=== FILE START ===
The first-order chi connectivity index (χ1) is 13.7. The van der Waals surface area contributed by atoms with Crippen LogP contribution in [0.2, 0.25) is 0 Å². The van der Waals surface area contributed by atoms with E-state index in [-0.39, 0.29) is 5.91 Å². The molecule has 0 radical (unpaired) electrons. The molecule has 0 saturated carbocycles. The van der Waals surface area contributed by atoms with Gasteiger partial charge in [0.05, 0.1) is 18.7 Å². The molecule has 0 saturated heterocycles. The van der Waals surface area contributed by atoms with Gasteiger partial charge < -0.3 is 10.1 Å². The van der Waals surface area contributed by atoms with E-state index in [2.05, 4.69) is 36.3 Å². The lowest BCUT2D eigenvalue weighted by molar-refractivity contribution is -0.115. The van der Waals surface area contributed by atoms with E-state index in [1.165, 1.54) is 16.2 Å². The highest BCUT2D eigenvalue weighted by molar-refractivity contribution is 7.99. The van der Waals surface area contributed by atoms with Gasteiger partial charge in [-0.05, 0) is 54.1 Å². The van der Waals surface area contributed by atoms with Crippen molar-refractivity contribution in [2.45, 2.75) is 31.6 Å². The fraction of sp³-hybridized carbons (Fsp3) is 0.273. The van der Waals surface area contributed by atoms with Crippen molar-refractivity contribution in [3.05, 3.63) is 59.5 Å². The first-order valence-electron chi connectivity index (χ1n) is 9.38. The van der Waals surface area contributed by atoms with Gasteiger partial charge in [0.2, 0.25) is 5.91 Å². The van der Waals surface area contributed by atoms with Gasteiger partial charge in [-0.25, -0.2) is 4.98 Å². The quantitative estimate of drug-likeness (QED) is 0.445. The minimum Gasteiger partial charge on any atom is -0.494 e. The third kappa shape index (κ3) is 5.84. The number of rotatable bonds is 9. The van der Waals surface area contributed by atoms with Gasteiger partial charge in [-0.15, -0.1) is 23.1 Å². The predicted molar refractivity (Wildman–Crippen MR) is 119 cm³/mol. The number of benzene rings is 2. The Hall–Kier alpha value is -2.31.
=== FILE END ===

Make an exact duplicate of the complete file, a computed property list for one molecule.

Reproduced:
The first-order chi connectivity index (χ1) is 13.7. The van der Waals surface area contributed by atoms with Crippen LogP contribution in [0.2, 0.25) is 0 Å². The van der Waals surface area contributed by atoms with E-state index in [-0.39, 0.29) is 5.91 Å². The molecule has 0 radical (unpaired) electrons. The molecule has 0 saturated carbocycles. The van der Waals surface area contributed by atoms with Gasteiger partial charge in [0.05, 0.1) is 18.7 Å². The molecule has 0 saturated heterocycles. The van der Waals surface area contributed by atoms with Gasteiger partial charge < -0.3 is 10.1 Å². The van der Waals surface area contributed by atoms with E-state index in [2.05, 4.69) is 36.3 Å². The lowest BCUT2D eigenvalue weighted by molar-refractivity contribution is -0.115. The van der Waals surface area contributed by atoms with E-state index in [1.165, 1.54) is 16.2 Å². The highest BCUT2D eigenvalue weighted by molar-refractivity contribution is 7.99. The van der Waals surface area contributed by atoms with Gasteiger partial charge in [-0.05, 0) is 54.1 Å². The van der Waals surface area contributed by atoms with Crippen molar-refractivity contribution in [2.45, 2.75) is 31.6 Å². The fraction of sp³-hybridized carbons (Fsp3) is 0.273. The van der Waals surface area contributed by atoms with Crippen molar-refractivity contribution in [3.05, 3.63) is 59.5 Å². The first-order valence-electron chi connectivity index (χ1n) is 9.38. The van der Waals surface area contributed by atoms with Gasteiger partial charge in [0.2, 0.25) is 5.91 Å². The van der Waals surface area contributed by atoms with Gasteiger partial charge in [-0.25, -0.2) is 4.98 Å². The quantitative estimate of drug-likeness (QED) is 0.445. The minimum Gasteiger partial charge on any atom is -0.494 e. The third kappa shape index (κ3) is 5.84. The number of rotatable bonds is 9. The van der Waals surface area contributed by atoms with Gasteiger partial charge in [-0.15, -0.1) is 23.1 Å². The predicted molar refractivity (Wildman–Crippen MR) is 119 cm³/mol. The number of benzene rings is 2. The Hall–Kier alpha value is -2.31.